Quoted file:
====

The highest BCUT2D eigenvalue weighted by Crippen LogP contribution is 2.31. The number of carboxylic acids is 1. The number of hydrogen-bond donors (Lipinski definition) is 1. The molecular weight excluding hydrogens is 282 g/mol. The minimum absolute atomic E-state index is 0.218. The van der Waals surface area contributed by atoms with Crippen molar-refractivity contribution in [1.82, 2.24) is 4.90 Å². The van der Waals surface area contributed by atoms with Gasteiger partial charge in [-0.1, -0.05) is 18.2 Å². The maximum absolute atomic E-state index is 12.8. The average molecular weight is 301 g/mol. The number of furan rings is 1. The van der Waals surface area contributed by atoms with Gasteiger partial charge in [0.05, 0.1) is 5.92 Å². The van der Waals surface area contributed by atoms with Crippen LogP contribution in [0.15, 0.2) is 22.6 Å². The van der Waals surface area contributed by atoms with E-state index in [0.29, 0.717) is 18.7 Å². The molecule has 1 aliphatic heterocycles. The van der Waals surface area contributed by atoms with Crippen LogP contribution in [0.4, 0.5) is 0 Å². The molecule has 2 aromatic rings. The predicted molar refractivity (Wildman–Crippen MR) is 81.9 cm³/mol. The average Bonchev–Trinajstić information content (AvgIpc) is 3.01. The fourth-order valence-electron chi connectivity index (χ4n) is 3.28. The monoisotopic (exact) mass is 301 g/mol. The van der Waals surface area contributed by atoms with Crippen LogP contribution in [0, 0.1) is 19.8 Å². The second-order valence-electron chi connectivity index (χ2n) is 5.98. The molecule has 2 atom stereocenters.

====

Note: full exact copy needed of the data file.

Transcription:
The highest BCUT2D eigenvalue weighted by Crippen LogP contribution is 2.31. The number of carboxylic acids is 1. The number of hydrogen-bond donors (Lipinski definition) is 1. The molecular weight excluding hydrogens is 282 g/mol. The minimum absolute atomic E-state index is 0.218. The van der Waals surface area contributed by atoms with Crippen molar-refractivity contribution in [1.82, 2.24) is 4.90 Å². The van der Waals surface area contributed by atoms with Gasteiger partial charge in [-0.1, -0.05) is 18.2 Å². The maximum absolute atomic E-state index is 12.8. The average molecular weight is 301 g/mol. The number of furan rings is 1. The van der Waals surface area contributed by atoms with Gasteiger partial charge in [0.05, 0.1) is 5.92 Å². The van der Waals surface area contributed by atoms with Crippen LogP contribution in [0.15, 0.2) is 22.6 Å². The van der Waals surface area contributed by atoms with E-state index in [0.29, 0.717) is 18.7 Å². The molecule has 1 aliphatic heterocycles. The van der Waals surface area contributed by atoms with Crippen LogP contribution in [0.4, 0.5) is 0 Å². The molecule has 2 aromatic rings. The predicted molar refractivity (Wildman–Crippen MR) is 81.9 cm³/mol. The average Bonchev–Trinajstić information content (AvgIpc) is 3.01. The fourth-order valence-electron chi connectivity index (χ4n) is 3.28. The monoisotopic (exact) mass is 301 g/mol. The van der Waals surface area contributed by atoms with Crippen LogP contribution in [0, 0.1) is 19.8 Å². The second-order valence-electron chi connectivity index (χ2n) is 5.98. The molecule has 2 atom stereocenters.